By Isa Goldberg *****
It’s astonishing to see "Who’s Afraid of Virginia Woolf?" performed without a single box office star. What shines through in this revival is strictly the domestic realism. The raw truth, the tartare of marital life in a small university town somewhere in New England is the toothsome dish George (Tracy Letts) and Martha (Amy Morton) are serving their unsuspecting guests whom Martha has invited over for post party drinks at two o’clock in the morning.
As helmed by Pam MacKinnon, there is no attempt to transcend the immediate situation. In George and Martha’s den, the foursome engages in hand-to-hand combat. Wrestling, punching, vomiting, necking, and trying to screw are the events they carry out well into the wee hours of the morning.
Tracy Letts portrays George as the big bad lush who brays and carries on in the most controlling way. This is his play, and he dispenses his illusions about family life though the night of fun and games as it progresses dangerously to its revelatory outcome. This is no mere twist of directorial interpretation. Indeed, it is as literal and close to the bone Albee as one could hope to find. And Letts, a splendid George, renders an interpretation that is completely his own. Delivering the second act monologue about his prep school buddy who accidentally killed his parents, he renders a searing image of these boys in a gin mill drinking "bergin" with such exacting description that it drives the narrative. Indeed, George becomes that son, the son who we realize later is also an illusion, and who George kills off in just the way that young man in the gin mill, begging for more "bergin," killed off his own father.
In this production, it is Martha who becomes the whipping post for George. With her as the vulnerable sidekick, the two carry on a grotesque vaudeville act, focused on the primary amusement of tearing each other down. There is a vital energy between the two, but Morton as Martha just isn’t sexy in the way we’ve come to know the character as portrayed by Liz Taylor or Kathleen Turner. Her scenes with Nick (Madison Dirks), the ambitious young Biology professor, simply lack chemistry. That he can’t get it up doesn’t seem to be his fault. As for his climb to success "plowing pertinent wives," his future appears uncomfortably frustrated.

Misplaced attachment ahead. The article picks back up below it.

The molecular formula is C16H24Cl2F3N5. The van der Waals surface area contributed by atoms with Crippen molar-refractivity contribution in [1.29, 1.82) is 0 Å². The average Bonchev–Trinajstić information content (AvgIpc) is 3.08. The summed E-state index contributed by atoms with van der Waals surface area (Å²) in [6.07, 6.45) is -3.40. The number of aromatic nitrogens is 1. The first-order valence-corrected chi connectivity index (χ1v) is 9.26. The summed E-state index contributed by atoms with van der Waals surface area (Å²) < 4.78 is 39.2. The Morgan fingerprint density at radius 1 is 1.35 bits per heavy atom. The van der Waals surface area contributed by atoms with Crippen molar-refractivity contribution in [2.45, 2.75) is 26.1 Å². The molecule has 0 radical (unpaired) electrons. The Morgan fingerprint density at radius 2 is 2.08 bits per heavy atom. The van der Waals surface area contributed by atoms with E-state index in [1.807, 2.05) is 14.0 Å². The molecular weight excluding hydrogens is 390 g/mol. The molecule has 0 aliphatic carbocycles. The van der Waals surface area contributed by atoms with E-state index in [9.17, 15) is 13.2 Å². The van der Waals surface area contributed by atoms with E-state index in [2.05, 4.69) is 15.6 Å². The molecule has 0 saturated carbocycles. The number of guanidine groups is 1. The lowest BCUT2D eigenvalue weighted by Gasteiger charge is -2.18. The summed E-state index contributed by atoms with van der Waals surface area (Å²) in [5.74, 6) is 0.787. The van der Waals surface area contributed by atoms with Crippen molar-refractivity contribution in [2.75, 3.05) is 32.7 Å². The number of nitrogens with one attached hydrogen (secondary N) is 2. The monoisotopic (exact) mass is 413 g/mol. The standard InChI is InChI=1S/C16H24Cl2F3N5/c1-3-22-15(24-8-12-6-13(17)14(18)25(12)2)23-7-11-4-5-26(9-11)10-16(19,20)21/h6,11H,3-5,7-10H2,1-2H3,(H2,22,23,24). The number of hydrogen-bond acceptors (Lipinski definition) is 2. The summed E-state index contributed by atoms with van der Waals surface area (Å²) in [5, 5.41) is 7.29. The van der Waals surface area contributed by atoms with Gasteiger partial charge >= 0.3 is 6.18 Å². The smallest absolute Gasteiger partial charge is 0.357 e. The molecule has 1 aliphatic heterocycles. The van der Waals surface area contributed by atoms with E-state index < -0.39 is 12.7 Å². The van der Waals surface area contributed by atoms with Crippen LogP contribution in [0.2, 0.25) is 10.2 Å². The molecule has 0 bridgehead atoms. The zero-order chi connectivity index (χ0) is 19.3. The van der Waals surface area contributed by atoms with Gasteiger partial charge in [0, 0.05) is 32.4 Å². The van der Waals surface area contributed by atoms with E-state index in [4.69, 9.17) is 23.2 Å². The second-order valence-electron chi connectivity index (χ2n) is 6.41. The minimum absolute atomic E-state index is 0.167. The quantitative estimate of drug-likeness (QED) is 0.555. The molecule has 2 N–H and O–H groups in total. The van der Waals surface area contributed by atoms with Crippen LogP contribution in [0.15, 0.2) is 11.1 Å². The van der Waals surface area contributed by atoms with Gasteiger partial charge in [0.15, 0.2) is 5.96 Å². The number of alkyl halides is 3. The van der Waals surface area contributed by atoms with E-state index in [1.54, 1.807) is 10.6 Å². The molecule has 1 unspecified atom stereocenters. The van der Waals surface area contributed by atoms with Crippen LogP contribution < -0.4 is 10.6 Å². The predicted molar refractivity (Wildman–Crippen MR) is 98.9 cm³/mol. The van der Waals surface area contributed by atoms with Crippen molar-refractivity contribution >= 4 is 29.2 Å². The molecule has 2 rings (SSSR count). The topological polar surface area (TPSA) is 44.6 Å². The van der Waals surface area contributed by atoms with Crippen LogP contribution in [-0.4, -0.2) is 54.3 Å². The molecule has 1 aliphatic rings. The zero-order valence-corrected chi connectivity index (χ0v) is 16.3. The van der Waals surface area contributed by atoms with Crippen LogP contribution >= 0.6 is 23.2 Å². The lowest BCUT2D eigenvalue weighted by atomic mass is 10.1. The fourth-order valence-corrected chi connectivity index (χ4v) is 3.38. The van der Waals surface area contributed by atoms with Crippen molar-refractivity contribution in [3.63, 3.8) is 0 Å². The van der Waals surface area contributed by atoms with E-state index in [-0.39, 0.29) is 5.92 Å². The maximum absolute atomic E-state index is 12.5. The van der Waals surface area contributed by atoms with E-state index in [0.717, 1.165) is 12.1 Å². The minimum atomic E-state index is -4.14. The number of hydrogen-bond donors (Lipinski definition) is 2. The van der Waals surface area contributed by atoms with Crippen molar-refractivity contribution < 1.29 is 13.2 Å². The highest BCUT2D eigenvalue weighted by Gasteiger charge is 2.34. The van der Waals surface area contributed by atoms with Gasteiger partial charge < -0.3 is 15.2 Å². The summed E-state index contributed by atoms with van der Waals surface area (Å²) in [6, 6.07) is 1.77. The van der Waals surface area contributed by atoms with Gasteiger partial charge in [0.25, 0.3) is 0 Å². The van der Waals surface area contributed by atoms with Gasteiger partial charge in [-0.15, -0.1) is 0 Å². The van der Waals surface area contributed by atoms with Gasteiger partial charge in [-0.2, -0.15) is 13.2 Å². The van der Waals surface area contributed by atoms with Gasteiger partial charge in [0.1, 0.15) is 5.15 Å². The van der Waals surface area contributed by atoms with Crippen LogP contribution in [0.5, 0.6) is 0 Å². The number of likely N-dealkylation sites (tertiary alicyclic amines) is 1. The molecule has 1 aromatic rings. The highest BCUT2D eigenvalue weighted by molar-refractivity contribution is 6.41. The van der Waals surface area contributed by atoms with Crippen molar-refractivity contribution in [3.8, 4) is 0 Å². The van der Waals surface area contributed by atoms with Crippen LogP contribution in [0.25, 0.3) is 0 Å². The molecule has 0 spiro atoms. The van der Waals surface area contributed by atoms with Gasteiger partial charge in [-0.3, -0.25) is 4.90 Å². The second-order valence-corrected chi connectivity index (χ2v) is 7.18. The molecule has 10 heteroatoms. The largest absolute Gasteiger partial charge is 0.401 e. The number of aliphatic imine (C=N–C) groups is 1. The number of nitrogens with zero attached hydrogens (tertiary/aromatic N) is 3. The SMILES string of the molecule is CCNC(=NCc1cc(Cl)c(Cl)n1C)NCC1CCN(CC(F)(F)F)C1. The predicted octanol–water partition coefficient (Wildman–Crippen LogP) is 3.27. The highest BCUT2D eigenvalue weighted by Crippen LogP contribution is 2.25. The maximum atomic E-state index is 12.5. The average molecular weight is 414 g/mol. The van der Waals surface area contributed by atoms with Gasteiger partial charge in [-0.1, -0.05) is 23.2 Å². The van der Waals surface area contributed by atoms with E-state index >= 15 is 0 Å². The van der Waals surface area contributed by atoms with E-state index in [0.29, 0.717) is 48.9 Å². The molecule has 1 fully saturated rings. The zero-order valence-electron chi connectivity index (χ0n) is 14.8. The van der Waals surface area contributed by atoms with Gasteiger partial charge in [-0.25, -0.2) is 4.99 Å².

As his meek and apparently meaningless wife, Honey, Carrie Coon delves into
some surprising comedic moments, but for the most part she is separated from the action as she remains oddly fixated on her own world, breeding her own illusions about marriage, illusions that simply don’t mesh with reality.
Todd Rosenthal’s scenic design lures us into this den – a living room with a bar cart, cushy furniture and a window peering into a verdant backyard abuts a smaller room deceitfully warmed by a fireplace and with books tossed all around. There is also a stairway to nowhere, or at least no one ever goes there.
Still, in spite of the evident betrayal of marital loyalties and sacred truths that are the subject of "Virgina Woolf" there is in the end a sense of restoration. That Martha especially is brought back to the reality of her marriage – recognizing her need for George, her need to shatter her isolation, and to live within his control and protection, however savagely that is maintained, brings us to the enduring truth of their fractious domesticity.
"Who’s Afraid of Virginia Woolf?" is at the Booth Theatre (222 West 45th St. Performances are Tuesday through Sunday at 7:00pm with matinees on Saturday and Sunday at 2:00pm and Sunday at 3:00pm. For tickets call 212-239-6200, visit Virginia Woolf on Broadway
Photography: Michael Brosilow Follow Us On Facebook